Colorado Employment Situation – June 2021
10,800 Nonfarm Payroll Jobs Added in June;
Unemployment Rate Unchanged at 6.2%
Household survey data
According to the survey of households, Colorado’s seasonally adjusted unemployment rate was flat in June at 6.2 percent. During the same period, the national unemployment rate increased one-tenth of a percentage point to 5.9 percent.
Other highlights from the household survey:
Colorado’s labor force decreased by 2,200 in June to 3,197,100. The share of Coloradans participating in the labor force was 68.5 percent in June, just below the pre-pandemic February 2020 labor force participation rate of 68.7 percent.
The number of individuals employed in Colorado contracted by 200 in June to 2,999,800, which represents 64.3 percent of the state’s 16+ population. Colorado’s employment-to-population ratio has gradually improved since April 2020, when it was 57.0 percent, but is still well below the pre-pandemic level of 66.8 percent.
The Colorado counties with the highest unemployment rates in June were: Huerfano (8.8%), Pueblo (8.7%), Gilpin (7.2%), San Miguel (7.2%), and Fremont (7.2%). County-level unemployment rates are not seasonally adjusted and are directly comparable to Colorado’s June unadjusted rate of 6.3 percent.
Establishment survey data
Employers in Colorado added 10,800 nonfarm payroll jobs from May to June for a total of 2,719,600 jobs, according to the survey of business establishments. Private sector payroll jobs increased 10,500 and government added 300 jobs. Over the past 14 months, Colorado has gained back 276,400 of the 375,800 nonfarm payroll jobs lost between February and April of last year. That translates to a job recovery rate of 73.5 percent, which exceeds the U.S. rate of 69.8 percent.
Other highlights from the establishment survey:
May estimates were revised up to 2,708,800, and the over the month change from April to May was a gain of 17,500 rather than the originally estimated increase of 17,100 (monthly revisions are based on additional responses from businesses and government agencies since the last published estimates).
Private industry sectors with significant job gains in June were: leisure and hospitality (~5,300), professional and business services (~3,300), and trade, transportation, and utilities (~1,000). There were no significant private sector over the month declines.
Since June 2020, nonfarm payroll jobs have increased 154,100, with the private sector growing by 143,900 jobs and government adding an additional 10,200 jobs. The largest private sector job gains were in leisure and hospitality (~67,300), trade, transportation, and utilities (~32,600), and professional and business services (~21,100). During that same period construction (~2,100), information (~600), and mining and logging (~500) payroll jobs declined. Colorado’s rate of job growth over the past year is 6.0 percent, compared to the U.S. rate of 5.7 percent.
Over the year, the average workweek for all Colorado employees on private nonfarm payrolls increased from 33.7 to 33.9 hours, while average hourly earnings increased from $30.35 to $31.58, a dollar and eighteen cents more than the national average hourly earnings of $30.40.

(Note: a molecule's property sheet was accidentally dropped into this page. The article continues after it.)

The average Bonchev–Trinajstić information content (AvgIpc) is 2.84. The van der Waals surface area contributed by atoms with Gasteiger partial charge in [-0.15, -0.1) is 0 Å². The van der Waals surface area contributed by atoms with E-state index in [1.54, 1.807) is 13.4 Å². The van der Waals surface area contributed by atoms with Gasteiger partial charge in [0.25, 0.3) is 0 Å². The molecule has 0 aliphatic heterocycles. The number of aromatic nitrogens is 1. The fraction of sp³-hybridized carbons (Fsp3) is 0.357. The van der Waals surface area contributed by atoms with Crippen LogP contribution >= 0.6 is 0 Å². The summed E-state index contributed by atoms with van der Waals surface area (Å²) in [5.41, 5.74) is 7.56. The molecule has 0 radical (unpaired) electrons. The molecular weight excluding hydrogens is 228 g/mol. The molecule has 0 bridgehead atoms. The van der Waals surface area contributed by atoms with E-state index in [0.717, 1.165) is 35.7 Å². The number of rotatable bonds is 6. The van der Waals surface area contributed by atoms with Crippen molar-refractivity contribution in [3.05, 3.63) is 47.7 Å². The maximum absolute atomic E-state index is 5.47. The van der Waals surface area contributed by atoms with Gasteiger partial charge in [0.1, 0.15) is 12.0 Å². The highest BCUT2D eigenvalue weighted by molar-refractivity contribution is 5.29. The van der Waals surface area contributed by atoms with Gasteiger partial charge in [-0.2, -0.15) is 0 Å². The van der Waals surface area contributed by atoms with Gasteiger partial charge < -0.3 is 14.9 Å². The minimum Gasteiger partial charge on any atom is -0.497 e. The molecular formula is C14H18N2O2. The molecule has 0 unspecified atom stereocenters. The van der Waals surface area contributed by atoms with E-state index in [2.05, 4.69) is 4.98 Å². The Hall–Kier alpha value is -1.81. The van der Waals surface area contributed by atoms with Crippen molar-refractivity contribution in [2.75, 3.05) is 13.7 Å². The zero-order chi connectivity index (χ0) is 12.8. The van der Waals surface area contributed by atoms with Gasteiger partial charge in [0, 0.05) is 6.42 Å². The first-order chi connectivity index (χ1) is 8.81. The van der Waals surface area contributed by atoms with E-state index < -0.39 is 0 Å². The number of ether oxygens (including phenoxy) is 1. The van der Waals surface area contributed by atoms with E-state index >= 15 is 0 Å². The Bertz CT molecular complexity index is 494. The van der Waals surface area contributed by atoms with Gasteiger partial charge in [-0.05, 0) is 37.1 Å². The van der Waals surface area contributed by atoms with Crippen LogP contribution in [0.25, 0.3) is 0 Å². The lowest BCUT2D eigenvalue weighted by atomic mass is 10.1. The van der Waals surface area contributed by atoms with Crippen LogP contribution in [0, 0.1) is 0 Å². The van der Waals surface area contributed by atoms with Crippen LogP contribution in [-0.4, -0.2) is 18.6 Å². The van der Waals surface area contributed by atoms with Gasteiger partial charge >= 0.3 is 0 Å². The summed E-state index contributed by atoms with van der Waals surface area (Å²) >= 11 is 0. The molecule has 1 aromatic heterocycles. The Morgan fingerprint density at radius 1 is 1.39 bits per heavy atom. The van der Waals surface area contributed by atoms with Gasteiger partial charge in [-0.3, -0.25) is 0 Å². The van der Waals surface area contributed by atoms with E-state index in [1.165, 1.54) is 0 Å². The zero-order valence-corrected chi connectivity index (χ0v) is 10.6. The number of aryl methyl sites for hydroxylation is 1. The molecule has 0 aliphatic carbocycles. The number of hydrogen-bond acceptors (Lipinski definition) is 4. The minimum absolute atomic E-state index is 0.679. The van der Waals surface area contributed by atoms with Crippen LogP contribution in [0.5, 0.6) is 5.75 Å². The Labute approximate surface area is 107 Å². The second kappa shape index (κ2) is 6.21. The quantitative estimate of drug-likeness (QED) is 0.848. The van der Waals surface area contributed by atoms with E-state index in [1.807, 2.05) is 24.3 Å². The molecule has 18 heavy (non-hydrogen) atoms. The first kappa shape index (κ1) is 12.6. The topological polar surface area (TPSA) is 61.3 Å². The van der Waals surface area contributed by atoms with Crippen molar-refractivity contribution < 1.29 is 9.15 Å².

All Colorado estimates from the establishment and household surveys, including greater geographic detail, are available at: www.colmigateway.com. Estimates for all states and the nation are available at: www.bls.gov.
The July 2021 Colorado Employment Situation will be released at 8:00 AM on Friday, August 20, 2021. The full schedule of release dates for calendar year 2021 estimates is available at http://www.colmigateway.com.
This release provides information on industry employment and labor force statistics for June 2021, the most current estimates available from the Colorado Department of Labor and Employment. The reference period for the establishment and household surveys was the pay period or week that includes the 12th of the month. Therefore, this release provides an estimate of Colorado’s employment situation as vaccination rates among the adult population continued to increase and pandemic-related restrictions were relaxed for businesses across the state. For Colorado unemployment insurance claims activity and related statistics, visit www.colmigateway.com. For information regarding impacts to Bureau of Labor Statistics data collection and processing during the pandemic, go to www.bls.gov/bls/bls-covid-19-questions-and-answers.htm.
The unemployment rate, labor force, labor force participation, total employment and the number of unemployed are based on a survey of households. The total employment estimate derived from this survey is intended to measure the number of people employed.
Nonfarm payroll jobs estimates are based on a survey of business establishments and government agencies, and are intended to measure the number of jobs, not the number of people employed. Other series based on this survey include private sector average weekly hours, average hourly earnings and average weekly earnings.
The business establishment survey covers about seven times the number of households surveyed and is therefore considered a more reliable indicator of economic conditions. Because the estimates are based on two separate surveys, one measuring jobs by worksite and the other measuring persons employed and unemployed by household, estimates based on these surveys may provide seemingly conflicting results.